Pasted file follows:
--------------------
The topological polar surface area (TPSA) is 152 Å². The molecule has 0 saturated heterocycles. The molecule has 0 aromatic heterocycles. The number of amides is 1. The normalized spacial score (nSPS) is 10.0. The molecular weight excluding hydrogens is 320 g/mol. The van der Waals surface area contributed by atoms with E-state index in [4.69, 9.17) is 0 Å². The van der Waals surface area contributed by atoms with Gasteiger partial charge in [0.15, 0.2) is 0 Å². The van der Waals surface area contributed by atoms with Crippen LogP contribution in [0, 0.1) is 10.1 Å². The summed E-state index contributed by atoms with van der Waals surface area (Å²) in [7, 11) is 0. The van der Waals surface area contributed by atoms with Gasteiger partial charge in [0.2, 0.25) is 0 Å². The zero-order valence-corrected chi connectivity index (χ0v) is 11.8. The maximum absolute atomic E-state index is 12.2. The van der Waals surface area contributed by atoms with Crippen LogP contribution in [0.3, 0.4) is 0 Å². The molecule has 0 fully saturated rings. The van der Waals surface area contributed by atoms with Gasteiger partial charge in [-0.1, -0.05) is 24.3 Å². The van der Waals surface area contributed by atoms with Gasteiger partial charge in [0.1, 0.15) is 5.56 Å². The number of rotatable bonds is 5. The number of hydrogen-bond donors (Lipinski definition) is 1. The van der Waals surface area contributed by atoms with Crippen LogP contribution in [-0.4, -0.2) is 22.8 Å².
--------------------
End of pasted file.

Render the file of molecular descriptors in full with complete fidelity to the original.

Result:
The topological polar surface area (TPSA) is 152 Å². The molecule has 0 saturated heterocycles. The molecule has 0 aromatic heterocycles. The number of amides is 1. The normalized spacial score (nSPS) is 10.0. The molecular weight excluding hydrogens is 320 g/mol. The van der Waals surface area contributed by atoms with E-state index in [4.69, 9.17) is 0 Å². The van der Waals surface area contributed by atoms with Gasteiger partial charge in [0.15, 0.2) is 0 Å². The van der Waals surface area contributed by atoms with Crippen LogP contribution in [0, 0.1) is 10.1 Å². The summed E-state index contributed by atoms with van der Waals surface area (Å²) in [7, 11) is 0. The van der Waals surface area contributed by atoms with Gasteiger partial charge in [0.2, 0.25) is 0 Å². The zero-order valence-corrected chi connectivity index (χ0v) is 11.8. The maximum absolute atomic E-state index is 12.2. The van der Waals surface area contributed by atoms with Crippen LogP contribution in [0.3, 0.4) is 0 Å². The molecule has 0 fully saturated rings. The van der Waals surface area contributed by atoms with Gasteiger partial charge in [-0.1, -0.05) is 24.3 Å². The van der Waals surface area contributed by atoms with Gasteiger partial charge in [0.1, 0.15) is 5.56 Å². The number of rotatable bonds is 5. The number of hydrogen-bond donors (Lipinski definition) is 1. The van der Waals surface area contributed by atoms with Crippen LogP contribution in [-0.4, -0.2) is 22.8 Å².